Part 1: Frequency
Let’s get real! As Aviators, how often can we (or do we need to) workout? Is there a clash between theory and reality? Only Aviators can answer this question.
In general, the exercise guidelines set out by the American College of Sports Medicine gives you a place to start when figuring out how often to workout.
For Cardio: Depending on your goal, guidelines recommend moderate exercise five or more days a week or intense cardio three days a week, to improve your health. If you want to lose weight, you’ll want to work up to more frequent workouts, often up to six or more days a week.
For Strength Training: The recommended frequency here is 2-3 non-consecutive days a week (at least 1-2 days between sessions). Your frequency, however, will often depend on the workouts you’re doing, because you want to work your muscles at least 2 times a week. If you do a split routine, like upper body one day and lower body the next, your workouts will be more frequent than total body workouts.
That’s all very nicely written down by ACSM and helpful to the general population.
But Pilots & CCM are not the general population! Looking at our challenging roster, stressful physical & mental challenges, fatigue, and family commitments after flying, do we struggle to follow ACSM guidelines, or can we work out our own specific set of rules based on the reality of our fuselage environment??
So, do we exercise?!
Before embarking on a 10-12 hour flying shift? mhhhh…
After returning from a 10-12 hour flying shift? Not sure about that…
Using the rostered days off? That could be an option…but I am so so tired – I just want to play couch potatoe with a big pack of biscuits and a great glass of red wine! I deserve it!
In theory, it may seem easy from an outsider’s point of view, but not from the reality of our world of aviation.
Your frequency often depends on a variety of factors including the type of workout you’re doing, how hard you’re working, your fitness level, and your exercise goals. From a Pilot seating position perspective (mentally extremely and uniquely challenging), to the cabin crew role (physically very active and mentally exhausted by dealing with a variety of issues with the public) – both roles have one common factor: the artificial environment in which we operate.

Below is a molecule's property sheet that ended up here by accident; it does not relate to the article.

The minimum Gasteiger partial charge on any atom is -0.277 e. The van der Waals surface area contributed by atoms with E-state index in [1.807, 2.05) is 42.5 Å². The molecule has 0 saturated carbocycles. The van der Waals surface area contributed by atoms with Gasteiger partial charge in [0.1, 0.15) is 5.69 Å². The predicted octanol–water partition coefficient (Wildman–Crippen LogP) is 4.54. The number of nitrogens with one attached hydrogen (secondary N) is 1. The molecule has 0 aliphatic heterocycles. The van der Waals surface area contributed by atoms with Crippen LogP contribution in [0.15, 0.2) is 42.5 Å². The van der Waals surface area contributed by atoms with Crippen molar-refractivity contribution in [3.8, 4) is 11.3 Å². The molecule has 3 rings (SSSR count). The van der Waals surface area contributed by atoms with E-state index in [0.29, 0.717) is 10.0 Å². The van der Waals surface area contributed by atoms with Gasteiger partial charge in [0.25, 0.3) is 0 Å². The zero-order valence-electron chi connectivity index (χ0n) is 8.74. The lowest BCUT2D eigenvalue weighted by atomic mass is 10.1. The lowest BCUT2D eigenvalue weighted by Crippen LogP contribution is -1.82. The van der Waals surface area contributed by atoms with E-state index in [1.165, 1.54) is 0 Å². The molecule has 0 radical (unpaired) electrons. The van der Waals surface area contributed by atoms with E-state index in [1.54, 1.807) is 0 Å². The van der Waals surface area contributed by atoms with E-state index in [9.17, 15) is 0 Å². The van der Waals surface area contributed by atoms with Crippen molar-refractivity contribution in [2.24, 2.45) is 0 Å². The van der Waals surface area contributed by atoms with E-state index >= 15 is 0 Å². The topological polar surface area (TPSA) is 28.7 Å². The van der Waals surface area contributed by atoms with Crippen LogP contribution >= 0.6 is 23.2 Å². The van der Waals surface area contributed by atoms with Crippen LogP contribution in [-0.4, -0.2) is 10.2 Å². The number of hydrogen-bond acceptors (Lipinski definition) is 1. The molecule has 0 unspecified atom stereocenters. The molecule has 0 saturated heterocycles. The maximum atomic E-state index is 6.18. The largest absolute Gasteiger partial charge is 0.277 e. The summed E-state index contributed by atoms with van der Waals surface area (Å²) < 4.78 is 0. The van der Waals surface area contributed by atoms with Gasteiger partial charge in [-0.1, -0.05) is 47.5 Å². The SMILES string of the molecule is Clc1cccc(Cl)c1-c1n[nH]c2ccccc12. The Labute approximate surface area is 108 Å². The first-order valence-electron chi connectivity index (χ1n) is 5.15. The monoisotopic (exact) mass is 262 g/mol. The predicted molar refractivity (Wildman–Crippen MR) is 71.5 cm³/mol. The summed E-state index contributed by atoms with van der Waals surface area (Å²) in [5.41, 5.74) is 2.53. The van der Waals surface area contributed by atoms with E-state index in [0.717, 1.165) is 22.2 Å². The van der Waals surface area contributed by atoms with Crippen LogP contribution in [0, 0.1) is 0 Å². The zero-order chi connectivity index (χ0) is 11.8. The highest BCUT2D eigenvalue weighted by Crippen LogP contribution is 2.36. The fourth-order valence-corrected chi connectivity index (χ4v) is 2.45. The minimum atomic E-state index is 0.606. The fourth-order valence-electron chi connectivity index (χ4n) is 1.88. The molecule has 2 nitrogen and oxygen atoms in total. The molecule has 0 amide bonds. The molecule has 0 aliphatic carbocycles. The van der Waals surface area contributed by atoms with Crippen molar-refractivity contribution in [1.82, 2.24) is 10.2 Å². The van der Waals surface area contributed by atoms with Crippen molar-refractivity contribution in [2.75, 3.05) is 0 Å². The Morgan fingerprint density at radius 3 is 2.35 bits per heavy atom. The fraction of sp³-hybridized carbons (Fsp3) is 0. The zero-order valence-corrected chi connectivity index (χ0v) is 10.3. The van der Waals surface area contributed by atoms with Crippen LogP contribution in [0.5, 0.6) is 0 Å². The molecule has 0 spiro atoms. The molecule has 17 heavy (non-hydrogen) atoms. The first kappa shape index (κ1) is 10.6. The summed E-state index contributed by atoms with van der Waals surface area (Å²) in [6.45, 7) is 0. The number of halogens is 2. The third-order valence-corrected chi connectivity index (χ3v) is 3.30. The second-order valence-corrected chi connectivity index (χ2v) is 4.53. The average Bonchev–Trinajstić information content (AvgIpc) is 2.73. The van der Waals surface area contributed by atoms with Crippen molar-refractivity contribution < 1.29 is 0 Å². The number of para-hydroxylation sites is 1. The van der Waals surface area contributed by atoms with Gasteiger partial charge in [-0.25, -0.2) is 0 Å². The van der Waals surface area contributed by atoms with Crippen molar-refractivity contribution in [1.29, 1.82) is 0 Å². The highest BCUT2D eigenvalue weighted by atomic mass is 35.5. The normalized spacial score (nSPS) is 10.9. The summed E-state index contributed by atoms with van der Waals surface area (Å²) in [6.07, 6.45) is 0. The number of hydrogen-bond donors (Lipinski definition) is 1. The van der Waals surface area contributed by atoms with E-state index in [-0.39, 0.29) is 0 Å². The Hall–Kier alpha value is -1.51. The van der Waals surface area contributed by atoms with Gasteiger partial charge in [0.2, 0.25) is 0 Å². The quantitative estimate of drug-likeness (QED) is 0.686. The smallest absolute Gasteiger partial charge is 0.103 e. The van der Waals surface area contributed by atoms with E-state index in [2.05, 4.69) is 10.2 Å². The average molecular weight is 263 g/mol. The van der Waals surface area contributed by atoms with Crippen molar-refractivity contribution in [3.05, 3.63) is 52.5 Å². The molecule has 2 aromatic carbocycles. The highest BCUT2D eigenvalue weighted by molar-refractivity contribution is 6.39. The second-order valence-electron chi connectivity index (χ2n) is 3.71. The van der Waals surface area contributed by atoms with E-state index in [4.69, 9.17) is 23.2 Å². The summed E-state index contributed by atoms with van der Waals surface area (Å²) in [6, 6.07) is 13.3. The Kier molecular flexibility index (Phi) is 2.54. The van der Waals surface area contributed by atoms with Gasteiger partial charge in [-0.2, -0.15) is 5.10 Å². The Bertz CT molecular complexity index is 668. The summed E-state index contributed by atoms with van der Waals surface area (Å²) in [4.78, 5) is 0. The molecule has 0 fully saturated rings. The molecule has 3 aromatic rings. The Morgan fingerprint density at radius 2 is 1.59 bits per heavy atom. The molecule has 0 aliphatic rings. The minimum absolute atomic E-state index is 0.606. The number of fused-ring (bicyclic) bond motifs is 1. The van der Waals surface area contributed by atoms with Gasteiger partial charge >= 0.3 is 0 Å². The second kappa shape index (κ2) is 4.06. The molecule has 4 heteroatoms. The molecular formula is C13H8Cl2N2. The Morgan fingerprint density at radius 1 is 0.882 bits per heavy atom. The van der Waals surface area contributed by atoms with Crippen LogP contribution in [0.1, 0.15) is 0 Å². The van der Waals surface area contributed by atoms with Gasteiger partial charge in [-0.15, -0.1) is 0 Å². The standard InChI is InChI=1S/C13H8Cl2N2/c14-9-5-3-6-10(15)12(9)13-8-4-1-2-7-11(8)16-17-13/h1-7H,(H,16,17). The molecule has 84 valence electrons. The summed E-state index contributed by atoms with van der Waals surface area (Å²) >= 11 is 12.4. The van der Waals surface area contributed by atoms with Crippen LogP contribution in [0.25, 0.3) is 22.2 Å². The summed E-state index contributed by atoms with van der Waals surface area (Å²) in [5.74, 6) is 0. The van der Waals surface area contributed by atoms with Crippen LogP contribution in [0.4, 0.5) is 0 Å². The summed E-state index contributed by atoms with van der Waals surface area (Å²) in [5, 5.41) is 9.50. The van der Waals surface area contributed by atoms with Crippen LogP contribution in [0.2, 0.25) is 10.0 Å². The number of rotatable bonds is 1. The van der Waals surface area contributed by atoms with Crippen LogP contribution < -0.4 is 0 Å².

My flying experience gives me some basic guidelines.
Before Flying: on an easy late shift, I would do a 20-minute cardio at low intensity, working up a sweat, without tiring you before your shift. I would also include a hyper-extension movement to strengthen my lower back (recommended daily for pilot’s lower back issues).
Before Flying: on a heavy long late shift, I stretch at home and do 3 or 4 sets of 1-minute plank.
After Flying: on early short shift, I would re-fuel once at home, and before heading out for a sea-swim/pool-swim, cycle, slow run (or use a 30-minute gym session, or fitness class I like).
After Flying: on early long shift, I would go home and sleep – knowing that for the previous 3-days I worked hard and managed to move, stretch and strengthen my body – and shift my focus onto basic and good nutrition for energy maintenance & management.
The ACSM guidelines may not suit everybody, while frequency is individual to your personal goals, mental mindset and realistic amount of available time between work & family commitments.
There is a huge difference between staying motivated to train on my first flying day and last one. Or between a 6-sector, 2-sector, or long-haul flight. There is also a difference between a business flight to London, and a holiday flight to Tenerife or Malaga to set my mental and emotional response to my motivation and perception at the end of my day.
Most important is that we gradually transform our way of thinking towards physical fitness – introducing a incremental changes in our uniquely challenging routine, and get tuned in with our own frequency!!